Rather than segregating, the director highlights individual differences between the kids’ personalities. In the beginning, a female voice-over still labels their disability as ‘a drastic problem’. Later the film encourages understanding of the portrayed pupils.
Halladin uses an on-screen female teacher as a positive role model whose work is of benefit to the whole of society. The director’s affirmative outlook is guided by an intention that mirrors motherly kindness, which is channelled through the patience of the teacher, as well as that of the camera that tends to linger on the kids’ attempts to get things right.
About three minutes into the documentary, an anonymous child’s feet go back and forth between plastic hula-hoop-like circles. The movements of the child, who is only shown from knees down, appear jerky, fidgety and struggling to fit into the spaces inside the loops.
Some steps are more successful than others, but from time to time one leg lands on the wooden floor outside the edges of the hula-hoops. The child tries its hardest to complete the assigned task, but the job is not an easy one. Anxiety disrupts the expected fluidity of every step. The sequence plays to a subtle piano soundtrack.
The viewer has been prompted by previous scenes to read these shots as a metaphor for the pains faced by the children with learning disabilities, whom the camera continues to observe, as with similar difficulties they try to meet the challenges of other daily assignments.
Threshold was one of the first Polish documentaries hinting to the potential social integration of children with learning difficulties. It appeared in the midst of a change when the previously marginalised disabled population started to gradually enter the cultural discourse.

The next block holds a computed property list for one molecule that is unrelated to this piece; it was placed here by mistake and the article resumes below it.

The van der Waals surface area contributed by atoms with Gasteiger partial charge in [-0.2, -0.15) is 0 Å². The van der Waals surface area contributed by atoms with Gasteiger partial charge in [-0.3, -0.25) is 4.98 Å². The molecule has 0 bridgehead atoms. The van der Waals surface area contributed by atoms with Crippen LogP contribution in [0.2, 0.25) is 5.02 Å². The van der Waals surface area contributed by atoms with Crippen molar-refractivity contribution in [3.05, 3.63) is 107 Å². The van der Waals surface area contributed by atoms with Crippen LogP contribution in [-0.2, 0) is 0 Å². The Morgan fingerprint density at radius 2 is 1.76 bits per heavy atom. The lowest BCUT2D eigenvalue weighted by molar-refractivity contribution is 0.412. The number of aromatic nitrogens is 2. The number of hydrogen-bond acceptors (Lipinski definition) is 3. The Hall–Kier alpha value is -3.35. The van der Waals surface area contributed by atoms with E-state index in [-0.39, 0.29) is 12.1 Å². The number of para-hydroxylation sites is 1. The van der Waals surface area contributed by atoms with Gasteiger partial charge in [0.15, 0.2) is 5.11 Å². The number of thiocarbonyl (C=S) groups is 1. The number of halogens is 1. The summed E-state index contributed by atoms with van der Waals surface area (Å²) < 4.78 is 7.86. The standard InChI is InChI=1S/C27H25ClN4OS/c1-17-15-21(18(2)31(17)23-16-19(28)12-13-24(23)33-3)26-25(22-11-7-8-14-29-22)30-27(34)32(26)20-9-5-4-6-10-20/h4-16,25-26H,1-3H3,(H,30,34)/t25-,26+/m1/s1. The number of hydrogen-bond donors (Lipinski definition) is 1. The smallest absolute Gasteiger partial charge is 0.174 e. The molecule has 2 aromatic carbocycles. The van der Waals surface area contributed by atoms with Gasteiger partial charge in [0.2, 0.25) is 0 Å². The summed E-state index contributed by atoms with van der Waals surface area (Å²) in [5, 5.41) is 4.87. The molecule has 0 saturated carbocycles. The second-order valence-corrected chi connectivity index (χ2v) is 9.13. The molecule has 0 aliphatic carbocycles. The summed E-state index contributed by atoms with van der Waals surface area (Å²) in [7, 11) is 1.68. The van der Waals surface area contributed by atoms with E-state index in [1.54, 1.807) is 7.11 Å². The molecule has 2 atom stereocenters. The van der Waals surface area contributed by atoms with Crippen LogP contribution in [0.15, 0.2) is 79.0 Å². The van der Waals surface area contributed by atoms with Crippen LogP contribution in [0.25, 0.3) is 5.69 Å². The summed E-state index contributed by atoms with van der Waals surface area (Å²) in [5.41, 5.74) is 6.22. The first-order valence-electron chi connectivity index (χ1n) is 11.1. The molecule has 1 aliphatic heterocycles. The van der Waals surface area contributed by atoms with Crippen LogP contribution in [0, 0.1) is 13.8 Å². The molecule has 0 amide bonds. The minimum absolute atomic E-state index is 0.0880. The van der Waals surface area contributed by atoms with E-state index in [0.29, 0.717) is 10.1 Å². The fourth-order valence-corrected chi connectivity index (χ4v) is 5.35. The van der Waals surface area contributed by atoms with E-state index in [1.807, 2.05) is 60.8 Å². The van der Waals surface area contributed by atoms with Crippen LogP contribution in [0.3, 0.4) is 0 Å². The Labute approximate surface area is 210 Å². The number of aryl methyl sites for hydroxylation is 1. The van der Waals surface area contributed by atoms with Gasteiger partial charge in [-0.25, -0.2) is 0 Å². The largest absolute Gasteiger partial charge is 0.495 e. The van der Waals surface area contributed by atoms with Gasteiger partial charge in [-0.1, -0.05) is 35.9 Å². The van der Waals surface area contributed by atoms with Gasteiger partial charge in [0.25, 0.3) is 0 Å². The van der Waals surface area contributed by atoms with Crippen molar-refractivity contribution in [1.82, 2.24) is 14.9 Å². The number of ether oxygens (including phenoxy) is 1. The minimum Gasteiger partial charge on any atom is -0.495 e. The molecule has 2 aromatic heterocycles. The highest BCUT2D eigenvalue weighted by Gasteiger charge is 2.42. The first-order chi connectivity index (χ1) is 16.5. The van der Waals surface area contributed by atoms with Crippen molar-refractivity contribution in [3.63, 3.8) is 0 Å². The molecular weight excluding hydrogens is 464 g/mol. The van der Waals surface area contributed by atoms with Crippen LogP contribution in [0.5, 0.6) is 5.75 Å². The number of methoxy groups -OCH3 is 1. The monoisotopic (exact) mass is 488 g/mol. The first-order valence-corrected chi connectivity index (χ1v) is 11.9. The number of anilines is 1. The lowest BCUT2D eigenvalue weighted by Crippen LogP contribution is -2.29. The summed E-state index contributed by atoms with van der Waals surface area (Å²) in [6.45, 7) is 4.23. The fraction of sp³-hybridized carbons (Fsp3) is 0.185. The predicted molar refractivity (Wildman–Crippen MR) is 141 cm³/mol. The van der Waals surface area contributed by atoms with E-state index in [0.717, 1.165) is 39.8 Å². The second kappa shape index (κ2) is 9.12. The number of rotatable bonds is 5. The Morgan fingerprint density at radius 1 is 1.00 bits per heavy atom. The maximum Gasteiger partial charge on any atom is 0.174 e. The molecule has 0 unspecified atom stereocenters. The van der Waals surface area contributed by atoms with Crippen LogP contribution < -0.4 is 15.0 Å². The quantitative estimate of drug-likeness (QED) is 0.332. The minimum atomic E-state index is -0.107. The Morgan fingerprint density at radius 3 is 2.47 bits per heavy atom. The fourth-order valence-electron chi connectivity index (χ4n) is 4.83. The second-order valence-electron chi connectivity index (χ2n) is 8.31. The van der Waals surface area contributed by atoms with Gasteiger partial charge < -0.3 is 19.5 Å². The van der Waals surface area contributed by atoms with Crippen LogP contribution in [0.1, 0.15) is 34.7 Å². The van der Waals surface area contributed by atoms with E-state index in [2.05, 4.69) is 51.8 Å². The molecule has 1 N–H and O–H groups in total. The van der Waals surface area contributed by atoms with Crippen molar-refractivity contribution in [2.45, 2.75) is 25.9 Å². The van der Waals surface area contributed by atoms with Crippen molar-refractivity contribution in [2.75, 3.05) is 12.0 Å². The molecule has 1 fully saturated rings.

Even though in the 1970s several documentaries, as well as narrative films, began to portray a range of disabled characters, there were still very few screen stories that explored the lives of children with learning difficulties.
While there had existed several instructional films made at the Educational Film Studio in Łódź that opted to promote methods of therapy for children with learning difficulties, not many departed from an aura of charitable victimisation.
Halladin’s short stands out because she doesn’t victimise these kids. She always situates them in the centre of her frames. Her close-ups help the viewer establish a relationship with the young individuals. To imitate their perception, some shots are partially blurred. Other frames appear invaded by visual obstacles that distance the viewer from some of the on-screen children.
Watching Threshold we seem to be observing the children, but the shifting perspective of the camera invites a deeper reflection on social perceptions of learning difficulties.
Threshold is available on DVD with English subtitles.